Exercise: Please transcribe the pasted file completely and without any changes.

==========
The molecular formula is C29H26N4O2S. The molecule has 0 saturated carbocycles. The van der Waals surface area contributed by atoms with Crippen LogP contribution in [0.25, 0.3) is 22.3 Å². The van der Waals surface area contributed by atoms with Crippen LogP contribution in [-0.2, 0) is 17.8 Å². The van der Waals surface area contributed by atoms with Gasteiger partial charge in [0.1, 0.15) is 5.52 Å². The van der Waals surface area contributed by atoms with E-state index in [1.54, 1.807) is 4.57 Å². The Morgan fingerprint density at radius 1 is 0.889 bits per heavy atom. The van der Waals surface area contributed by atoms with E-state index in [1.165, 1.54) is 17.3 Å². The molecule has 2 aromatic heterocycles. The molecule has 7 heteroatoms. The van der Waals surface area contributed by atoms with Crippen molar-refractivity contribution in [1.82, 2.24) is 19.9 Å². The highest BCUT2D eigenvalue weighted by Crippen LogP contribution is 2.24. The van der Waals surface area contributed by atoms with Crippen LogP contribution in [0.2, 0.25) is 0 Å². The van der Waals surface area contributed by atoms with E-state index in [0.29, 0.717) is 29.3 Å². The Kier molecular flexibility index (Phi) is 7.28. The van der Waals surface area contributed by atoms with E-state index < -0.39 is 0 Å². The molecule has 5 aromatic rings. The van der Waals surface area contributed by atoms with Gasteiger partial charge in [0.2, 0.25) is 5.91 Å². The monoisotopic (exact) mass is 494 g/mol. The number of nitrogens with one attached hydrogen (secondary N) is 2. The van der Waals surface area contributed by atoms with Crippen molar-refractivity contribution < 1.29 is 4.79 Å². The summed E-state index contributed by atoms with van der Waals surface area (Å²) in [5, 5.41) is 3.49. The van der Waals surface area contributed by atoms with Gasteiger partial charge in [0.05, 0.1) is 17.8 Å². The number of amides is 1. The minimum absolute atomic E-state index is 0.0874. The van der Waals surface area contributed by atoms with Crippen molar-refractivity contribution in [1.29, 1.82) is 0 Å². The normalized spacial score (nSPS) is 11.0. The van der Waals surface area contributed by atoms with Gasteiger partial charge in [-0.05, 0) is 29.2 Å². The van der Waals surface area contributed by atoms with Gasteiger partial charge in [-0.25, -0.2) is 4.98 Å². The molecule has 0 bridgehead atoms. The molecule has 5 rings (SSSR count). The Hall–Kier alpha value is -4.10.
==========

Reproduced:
The molecular formula is C29H26N4O2S. The molecule has 0 saturated carbocycles. The van der Waals surface area contributed by atoms with Crippen LogP contribution in [0.25, 0.3) is 22.3 Å². The van der Waals surface area contributed by atoms with Crippen LogP contribution in [-0.2, 0) is 17.8 Å². The van der Waals surface area contributed by atoms with Gasteiger partial charge in [0.1, 0.15) is 5.52 Å². The van der Waals surface area contributed by atoms with E-state index in [1.54, 1.807) is 4.57 Å². The Morgan fingerprint density at radius 1 is 0.889 bits per heavy atom. The van der Waals surface area contributed by atoms with E-state index in [1.165, 1.54) is 17.3 Å². The molecule has 2 aromatic heterocycles. The molecule has 7 heteroatoms. The van der Waals surface area contributed by atoms with Crippen molar-refractivity contribution in [1.82, 2.24) is 19.9 Å². The highest BCUT2D eigenvalue weighted by Crippen LogP contribution is 2.24. The van der Waals surface area contributed by atoms with Crippen LogP contribution in [0.2, 0.25) is 0 Å². The van der Waals surface area contributed by atoms with E-state index in [0.29, 0.717) is 29.3 Å². The Kier molecular flexibility index (Phi) is 7.28. The van der Waals surface area contributed by atoms with E-state index < -0.39 is 0 Å². The molecule has 5 aromatic rings. The van der Waals surface area contributed by atoms with Gasteiger partial charge in [0.2, 0.25) is 5.91 Å². The monoisotopic (exact) mass is 494 g/mol. The number of nitrogens with one attached hydrogen (secondary N) is 2. The van der Waals surface area contributed by atoms with Crippen molar-refractivity contribution < 1.29 is 4.79 Å². The summed E-state index contributed by atoms with van der Waals surface area (Å²) in [5, 5.41) is 3.49. The van der Waals surface area contributed by atoms with Gasteiger partial charge in [0.05, 0.1) is 17.8 Å². The number of amides is 1. The minimum absolute atomic E-state index is 0.0874. The van der Waals surface area contributed by atoms with Crippen molar-refractivity contribution in [1.29, 1.82) is 0 Å². The normalized spacial score (nSPS) is 11.0. The van der Waals surface area contributed by atoms with Gasteiger partial charge in [-0.05, 0) is 29.2 Å². The van der Waals surface area contributed by atoms with Gasteiger partial charge in [-0.25, -0.2) is 4.98 Å². The molecule has 0 bridgehead atoms. The molecule has 5 rings (SSSR count). The Hall–Kier alpha value is -4.10.